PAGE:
Let’s look at what it takes to properly manage a fleet of commercial vehicles.
1. Develop a Solid Fleet Management Plan
Every bit of business management starts with a plan.
A good fleet management plan will be your roadmap for making fleet-related decisions. It should also outline what’s needed to run your fleet safely and profitably.
Here’s a quick step-by-step guide to creating a successful fleet management plan:
Step 1: Review Your Current Fleet Assets
Start by assessing your existing fleet. Catalog all your vehicles based on features such as purpose, hauling capacity, fuel consumption, etc.
This should give you a bird’s-eye view of what you’re working with.
Step 2: Set Your Fleet Management Goals
What exactly do you want to get from your fleet?
Perhaps you’re struggling with driver accountability. Or maybe your profit margins are dwindling. You could be dealing with security issues or not having enough vehicles.
Set realistic goals to solve these problems and improve your fleet operations.
Step 3: Run the Numbers
Achieving your fleet management goals can sometimes be costly upfront.
You may need to increase the number of vehicles you have. Or update your existing vehicles with modern fleet management solutions. Some goals may even require you to overhaul your entire fleet.
Run a reality check on your goals and propositions from an economic standpoint.
Start by making a list of actionable priorities based on what’s economically possible. Make a list of both short-term and long-term priorities.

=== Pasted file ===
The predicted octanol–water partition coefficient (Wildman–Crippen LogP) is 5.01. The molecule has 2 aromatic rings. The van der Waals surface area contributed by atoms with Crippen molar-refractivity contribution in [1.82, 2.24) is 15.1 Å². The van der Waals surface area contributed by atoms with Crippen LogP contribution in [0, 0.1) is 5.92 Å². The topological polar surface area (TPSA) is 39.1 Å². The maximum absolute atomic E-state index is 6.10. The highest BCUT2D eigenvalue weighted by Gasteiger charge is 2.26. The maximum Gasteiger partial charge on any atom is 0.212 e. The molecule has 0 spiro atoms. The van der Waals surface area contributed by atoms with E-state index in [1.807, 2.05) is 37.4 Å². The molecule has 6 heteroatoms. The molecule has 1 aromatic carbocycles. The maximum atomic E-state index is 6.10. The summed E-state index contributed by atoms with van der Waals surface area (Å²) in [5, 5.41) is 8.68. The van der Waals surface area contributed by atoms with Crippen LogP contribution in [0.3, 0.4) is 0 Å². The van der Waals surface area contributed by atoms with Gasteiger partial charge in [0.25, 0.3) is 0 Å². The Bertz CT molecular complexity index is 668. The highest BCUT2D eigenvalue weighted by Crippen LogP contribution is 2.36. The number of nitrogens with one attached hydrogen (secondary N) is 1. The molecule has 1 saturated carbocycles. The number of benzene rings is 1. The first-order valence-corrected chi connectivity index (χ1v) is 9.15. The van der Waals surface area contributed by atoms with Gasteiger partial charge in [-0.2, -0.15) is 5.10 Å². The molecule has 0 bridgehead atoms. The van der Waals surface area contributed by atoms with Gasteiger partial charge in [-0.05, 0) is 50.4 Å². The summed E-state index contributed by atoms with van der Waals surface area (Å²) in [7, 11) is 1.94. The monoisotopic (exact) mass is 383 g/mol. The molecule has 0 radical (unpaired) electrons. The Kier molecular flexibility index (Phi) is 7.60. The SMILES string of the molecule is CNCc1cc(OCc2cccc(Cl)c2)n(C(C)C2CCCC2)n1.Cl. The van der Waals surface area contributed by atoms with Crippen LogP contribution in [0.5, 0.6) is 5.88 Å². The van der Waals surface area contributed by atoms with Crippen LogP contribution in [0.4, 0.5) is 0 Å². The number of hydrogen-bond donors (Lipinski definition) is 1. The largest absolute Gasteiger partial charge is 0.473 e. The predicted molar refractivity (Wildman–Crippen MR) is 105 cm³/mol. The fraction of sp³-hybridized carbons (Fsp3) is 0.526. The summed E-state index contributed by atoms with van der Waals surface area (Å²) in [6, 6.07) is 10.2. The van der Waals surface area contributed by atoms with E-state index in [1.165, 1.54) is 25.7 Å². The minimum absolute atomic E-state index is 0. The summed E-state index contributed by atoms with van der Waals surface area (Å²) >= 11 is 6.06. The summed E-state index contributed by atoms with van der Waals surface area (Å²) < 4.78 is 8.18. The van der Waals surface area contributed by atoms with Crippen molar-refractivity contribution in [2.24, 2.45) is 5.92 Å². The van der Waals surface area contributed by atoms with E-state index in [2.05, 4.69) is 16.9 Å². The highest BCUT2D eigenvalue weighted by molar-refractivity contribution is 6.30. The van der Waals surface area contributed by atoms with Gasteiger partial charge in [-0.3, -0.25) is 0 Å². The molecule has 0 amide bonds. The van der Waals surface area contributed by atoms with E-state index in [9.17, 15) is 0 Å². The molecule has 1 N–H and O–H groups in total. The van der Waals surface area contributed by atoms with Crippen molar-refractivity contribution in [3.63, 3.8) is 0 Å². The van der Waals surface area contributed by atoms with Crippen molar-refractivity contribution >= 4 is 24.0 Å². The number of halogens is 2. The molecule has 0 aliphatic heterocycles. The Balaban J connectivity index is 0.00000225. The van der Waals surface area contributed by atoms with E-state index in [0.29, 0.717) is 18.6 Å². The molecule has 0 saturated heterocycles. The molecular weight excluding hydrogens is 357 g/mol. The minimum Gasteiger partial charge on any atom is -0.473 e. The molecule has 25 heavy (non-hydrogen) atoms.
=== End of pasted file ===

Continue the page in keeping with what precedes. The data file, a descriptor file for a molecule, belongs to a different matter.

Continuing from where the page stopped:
Step 4: Draft Strong Fleet Management Policies
Once you know what you need to do to improve your fleet, you can begin to execute.
Create and enforce fleet management policies that address all your fleet issues. Your practices should also help you get closer to achieving your goals.
Ensure the policies cover all the bases. This includes everything from the drivers’ responsibilities to safety compliance.
Step 5: Get Everyone on Board
The final step in putting your fleet management plan in place is to get your team on board.
Explain your plan to other decision-makers and those involved in fleet operations. Be sure to share your fleet goals, so they can help you refine your plan to meet them.
Getting all the drivers, supervisors, and managers on board with the new fleet management policies makes for frictionless execution.
2. Go Digital
Digital solutions save time and money in many areas of business operation. And vehicle fleet management is one of them.
Ditch the outdated spreadsheets and punch cards for modern fleet management software tools. Automating your route planning, dispatch processes, and scheduling will drastically simplify your fleet management practices.
Plus, you’ll minimize errors and gain access to valuable fleet data. This data will help you further improve your management style.
There are countless fleet management systems in today’s software market. Premium fleet management platforms can seamlessly automate and centralize all your fleet operations.
Here are some examples of top vehicle fleet management platforms:
3. Screen Your Drivers
Until fully autonomous vehicles hit the road, drivers will remain essential to your fleet.